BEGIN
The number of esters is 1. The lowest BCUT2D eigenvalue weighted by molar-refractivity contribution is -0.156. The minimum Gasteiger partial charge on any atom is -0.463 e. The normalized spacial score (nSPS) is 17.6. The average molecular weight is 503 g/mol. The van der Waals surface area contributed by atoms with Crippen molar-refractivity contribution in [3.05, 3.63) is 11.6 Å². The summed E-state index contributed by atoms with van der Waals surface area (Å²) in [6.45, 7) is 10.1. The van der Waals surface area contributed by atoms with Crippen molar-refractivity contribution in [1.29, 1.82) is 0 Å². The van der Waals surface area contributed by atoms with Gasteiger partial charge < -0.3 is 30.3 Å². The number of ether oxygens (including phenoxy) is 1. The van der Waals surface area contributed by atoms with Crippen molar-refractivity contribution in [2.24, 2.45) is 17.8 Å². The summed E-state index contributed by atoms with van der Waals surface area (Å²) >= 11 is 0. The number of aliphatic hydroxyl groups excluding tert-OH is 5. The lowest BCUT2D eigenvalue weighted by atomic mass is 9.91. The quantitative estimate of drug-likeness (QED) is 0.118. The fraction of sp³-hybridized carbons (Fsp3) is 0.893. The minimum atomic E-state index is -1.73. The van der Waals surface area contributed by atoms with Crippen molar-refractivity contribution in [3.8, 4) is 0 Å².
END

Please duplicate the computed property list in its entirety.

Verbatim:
The number of esters is 1. The lowest BCUT2D eigenvalue weighted by molar-refractivity contribution is -0.156. The minimum Gasteiger partial charge on any atom is -0.463 e. The normalized spacial score (nSPS) is 17.6. The average molecular weight is 503 g/mol. The van der Waals surface area contributed by atoms with Crippen molar-refractivity contribution in [3.05, 3.63) is 11.6 Å². The summed E-state index contributed by atoms with van der Waals surface area (Å²) in [6.45, 7) is 10.1. The van der Waals surface area contributed by atoms with Crippen molar-refractivity contribution in [1.29, 1.82) is 0 Å². The van der Waals surface area contributed by atoms with Gasteiger partial charge < -0.3 is 30.3 Å². The number of ether oxygens (including phenoxy) is 1. The van der Waals surface area contributed by atoms with Crippen molar-refractivity contribution in [2.24, 2.45) is 17.8 Å². The summed E-state index contributed by atoms with van der Waals surface area (Å²) >= 11 is 0. The number of aliphatic hydroxyl groups excluding tert-OH is 5. The lowest BCUT2D eigenvalue weighted by atomic mass is 9.91. The quantitative estimate of drug-likeness (QED) is 0.118. The fraction of sp³-hybridized carbons (Fsp3) is 0.893. The minimum atomic E-state index is -1.73. The van der Waals surface area contributed by atoms with Crippen molar-refractivity contribution in [3.8, 4) is 0 Å².